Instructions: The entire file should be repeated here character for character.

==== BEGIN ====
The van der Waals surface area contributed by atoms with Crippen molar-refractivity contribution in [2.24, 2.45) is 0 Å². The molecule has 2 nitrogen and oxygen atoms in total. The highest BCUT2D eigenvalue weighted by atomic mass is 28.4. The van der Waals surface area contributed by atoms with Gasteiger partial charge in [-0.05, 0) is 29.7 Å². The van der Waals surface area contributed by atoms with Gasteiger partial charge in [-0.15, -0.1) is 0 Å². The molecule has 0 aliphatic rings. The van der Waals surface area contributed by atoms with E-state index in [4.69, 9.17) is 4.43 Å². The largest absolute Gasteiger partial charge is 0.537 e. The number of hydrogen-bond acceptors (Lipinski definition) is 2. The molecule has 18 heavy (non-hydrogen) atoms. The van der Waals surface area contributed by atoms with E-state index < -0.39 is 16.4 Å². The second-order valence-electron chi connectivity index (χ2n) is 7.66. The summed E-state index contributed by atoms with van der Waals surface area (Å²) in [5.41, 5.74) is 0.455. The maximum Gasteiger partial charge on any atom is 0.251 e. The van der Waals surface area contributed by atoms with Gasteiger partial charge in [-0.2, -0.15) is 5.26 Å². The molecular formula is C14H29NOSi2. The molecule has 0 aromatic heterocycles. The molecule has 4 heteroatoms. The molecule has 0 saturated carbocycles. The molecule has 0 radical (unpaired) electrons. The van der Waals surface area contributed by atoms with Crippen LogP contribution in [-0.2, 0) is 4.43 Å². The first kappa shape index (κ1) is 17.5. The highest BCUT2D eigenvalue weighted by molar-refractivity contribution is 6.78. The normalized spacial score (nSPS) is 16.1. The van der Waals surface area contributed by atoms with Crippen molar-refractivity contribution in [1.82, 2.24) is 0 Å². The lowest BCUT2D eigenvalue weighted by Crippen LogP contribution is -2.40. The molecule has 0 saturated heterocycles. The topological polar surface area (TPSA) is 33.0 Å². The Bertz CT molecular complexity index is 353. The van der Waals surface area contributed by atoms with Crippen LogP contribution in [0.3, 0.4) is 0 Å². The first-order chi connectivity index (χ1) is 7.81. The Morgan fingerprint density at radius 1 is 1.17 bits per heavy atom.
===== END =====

The van der Waals surface area contributed by atoms with Crippen molar-refractivity contribution in [2.24, 2.45) is 0 Å². The molecule has 2 nitrogen and oxygen atoms in total. The highest BCUT2D eigenvalue weighted by atomic mass is 28.4. The van der Waals surface area contributed by atoms with Gasteiger partial charge in [-0.05, 0) is 29.7 Å². The van der Waals surface area contributed by atoms with Gasteiger partial charge in [-0.15, -0.1) is 0 Å². The molecule has 0 aliphatic rings. The van der Waals surface area contributed by atoms with E-state index in [4.69, 9.17) is 4.43 Å². The largest absolute Gasteiger partial charge is 0.537 e. The number of hydrogen-bond acceptors (Lipinski definition) is 2. The molecule has 18 heavy (non-hydrogen) atoms. The van der Waals surface area contributed by atoms with E-state index < -0.39 is 16.4 Å². The second-order valence-electron chi connectivity index (χ2n) is 7.66. The summed E-state index contributed by atoms with van der Waals surface area (Å²) in [5.41, 5.74) is 0.455. The maximum Gasteiger partial charge on any atom is 0.251 e. The van der Waals surface area contributed by atoms with Gasteiger partial charge in [-0.2, -0.15) is 5.26 Å². The molecular formula is C14H29NOSi2. The molecule has 0 aromatic heterocycles. The molecule has 4 heteroatoms. The molecule has 0 saturated carbocycles. The molecule has 0 radical (unpaired) electrons. The van der Waals surface area contributed by atoms with Crippen LogP contribution in [-0.2, 0) is 4.43 Å². The first kappa shape index (κ1) is 17.5. The highest BCUT2D eigenvalue weighted by molar-refractivity contribution is 6.78. The normalized spacial score (nSPS) is 16.1. The van der Waals surface area contributed by atoms with Crippen molar-refractivity contribution in [1.82, 2.24) is 0 Å². The lowest BCUT2D eigenvalue weighted by Crippen LogP contribution is -2.40. The molecule has 0 saturated heterocycles. The topological polar surface area (TPSA) is 33.0 Å². The Bertz CT molecular complexity index is 353. The van der Waals surface area contributed by atoms with Crippen LogP contribution in [0.3, 0.4) is 0 Å². The first-order chi connectivity index (χ1) is 7.81. The Morgan fingerprint density at radius 1 is 1.17 bits per heavy atom.